Shoulder injuries are most commonly associated with contact sports such as rugby. However, they’re also extremely common in non-contact sports such as cricket and, as the clocks go forward and temperatures get warmer, we see the attention of sporting fans turn to the start of the domestic cricket season.
Due to the repetitive actions used in batting and bowling, professional cricketers often suffer cricket shoulder injury. In fact, it’s so common, the term ‘Thrower’s shoulder’ is often used to describe shoulder pain experienced by bowlers.
So, what type of shoulder injuries do cricketers need to worry about? Here we’ll look at the different cricket shoulder injury that can occur and whether they can be prevented.
Different types of shoulder injuries experienced by cricketers
There are a wide range of shoulder conditions which can affect professional cricketers. Below we’ll provide a general overview of the different injuries and how they typically present themselves.
- Overstretched or torn tendons – One of the milder injuries which occurs in cricketers is an overstretched tendon, caused by repeatedly overusing the shoulder muscles. Bruising, swelling, pain and inflammation are all characteristics of this type of injury. In more severe cases, the tendon can tear, causing more of a burning pain and the inability to use the arm.
- Joint sprain – More specifically a glenohumeral joint sprain, this occurs when the ligament starts to come away from the bone. Like an overstretched tendon, it presents itself in bruising, pain and swelling. If the ligament has torn, however, players would experience a snapping sound, along with the inability to control the arm.
- Impingement syndrome – A more serious injury which can occur if the inflammation of milder injuries such as overstretched tendons aren’t treated. The tendon can become trapped within the subacromial space, causing significant pain and discomfort. If left untreated, it can lead to issues with the rotator cuff.
- Rotator cuff tears – The type of rotator cuff injuries experienced by cricketers are slightly different to those experienced by contact sport athletes. Degenerative tears are the most common types experienced, which are caused by a gradual breakdown of the tendon. Again, this is caused by the repetitive motions used during the sport. They can start out as partial tears, but if left untreated can lead to a full thickness tear which would require surgery to fix.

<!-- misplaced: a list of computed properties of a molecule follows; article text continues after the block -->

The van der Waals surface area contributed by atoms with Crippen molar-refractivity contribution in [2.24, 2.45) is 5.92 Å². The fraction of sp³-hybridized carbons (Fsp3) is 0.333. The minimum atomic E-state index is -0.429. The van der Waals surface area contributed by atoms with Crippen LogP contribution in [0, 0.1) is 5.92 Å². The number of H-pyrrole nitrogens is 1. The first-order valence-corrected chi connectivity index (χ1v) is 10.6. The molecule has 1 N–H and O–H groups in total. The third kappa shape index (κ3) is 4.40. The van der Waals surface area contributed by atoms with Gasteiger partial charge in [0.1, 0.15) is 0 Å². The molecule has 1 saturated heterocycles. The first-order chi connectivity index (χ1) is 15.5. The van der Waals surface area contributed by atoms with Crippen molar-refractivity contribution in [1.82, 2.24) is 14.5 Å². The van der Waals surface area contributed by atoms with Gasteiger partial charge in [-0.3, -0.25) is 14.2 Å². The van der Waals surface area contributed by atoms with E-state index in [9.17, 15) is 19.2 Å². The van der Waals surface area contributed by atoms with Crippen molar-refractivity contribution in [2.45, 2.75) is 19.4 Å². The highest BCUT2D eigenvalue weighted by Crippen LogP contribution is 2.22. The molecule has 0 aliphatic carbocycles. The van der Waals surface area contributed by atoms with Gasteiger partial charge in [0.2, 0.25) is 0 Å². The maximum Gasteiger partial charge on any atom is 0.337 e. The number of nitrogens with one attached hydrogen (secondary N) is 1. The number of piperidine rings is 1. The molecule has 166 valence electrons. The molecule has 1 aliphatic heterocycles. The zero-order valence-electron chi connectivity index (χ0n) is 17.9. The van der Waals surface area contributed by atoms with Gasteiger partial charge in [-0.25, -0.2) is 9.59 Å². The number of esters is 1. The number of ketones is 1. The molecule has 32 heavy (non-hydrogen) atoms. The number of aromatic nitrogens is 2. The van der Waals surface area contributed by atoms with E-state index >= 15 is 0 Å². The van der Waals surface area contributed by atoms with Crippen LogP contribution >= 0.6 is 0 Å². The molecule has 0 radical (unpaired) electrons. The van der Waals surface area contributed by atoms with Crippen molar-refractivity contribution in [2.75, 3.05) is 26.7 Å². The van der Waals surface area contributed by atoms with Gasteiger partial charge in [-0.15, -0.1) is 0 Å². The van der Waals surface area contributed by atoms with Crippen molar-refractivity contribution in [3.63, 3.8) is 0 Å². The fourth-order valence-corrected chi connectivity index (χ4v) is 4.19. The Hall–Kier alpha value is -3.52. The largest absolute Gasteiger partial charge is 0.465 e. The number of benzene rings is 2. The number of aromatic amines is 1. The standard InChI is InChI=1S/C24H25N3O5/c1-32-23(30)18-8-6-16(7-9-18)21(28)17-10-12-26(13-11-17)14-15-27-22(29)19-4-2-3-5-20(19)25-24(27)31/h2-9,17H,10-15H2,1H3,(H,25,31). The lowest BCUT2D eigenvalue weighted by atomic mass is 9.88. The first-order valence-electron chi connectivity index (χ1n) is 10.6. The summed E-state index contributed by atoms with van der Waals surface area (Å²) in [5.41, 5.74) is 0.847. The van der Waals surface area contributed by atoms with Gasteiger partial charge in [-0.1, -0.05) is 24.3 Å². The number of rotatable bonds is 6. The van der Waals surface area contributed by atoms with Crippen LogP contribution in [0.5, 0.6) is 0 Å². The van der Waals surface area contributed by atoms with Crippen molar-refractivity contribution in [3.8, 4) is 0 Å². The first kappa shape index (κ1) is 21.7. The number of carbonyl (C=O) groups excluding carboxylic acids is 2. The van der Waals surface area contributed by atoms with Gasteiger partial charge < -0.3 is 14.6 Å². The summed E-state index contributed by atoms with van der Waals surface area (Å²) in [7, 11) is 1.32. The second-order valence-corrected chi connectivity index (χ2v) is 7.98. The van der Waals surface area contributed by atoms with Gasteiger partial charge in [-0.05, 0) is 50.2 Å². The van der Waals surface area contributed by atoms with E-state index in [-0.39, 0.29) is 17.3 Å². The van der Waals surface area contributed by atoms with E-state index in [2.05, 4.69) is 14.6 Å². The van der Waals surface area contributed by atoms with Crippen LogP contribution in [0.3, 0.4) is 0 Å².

Can cricketers prevent shoulder pain?
As much of cricket, particularly the fielding process, relies upon repetitive movements, does this mean shoulder injuries cannot be prevented? While it is impossible to completely eliminate the risks involved, there are things you can do to reduce your chances of developing a cricket-related shoulder injury.
First and foremost, it’s important to ensure you are using the correct bowling and batting techniques. It’s also helpful to build up the stability of the shoulder, through specially targeted strengthening exercises.
Finally, increasing your endurance gradually is also a good idea. This will help to specifically limit the chances of developing rotator cuff injuries.
Following the advice above can help to reduce your chances of developing shoulder injuries. However, equally as important is knowing when to seek treatment. The majority of cricketers simply play on, without seeking help for shoulder pain. This not only affects your performance, but it can also lead to more serious injuries which could have a significant, long-term impact on your career.
If you suspect you or your player is suffering a cricket shoulder injury, an orthopaedic surgeon that specialises in the shoulder can provide speedy diagnosis and effective treatment.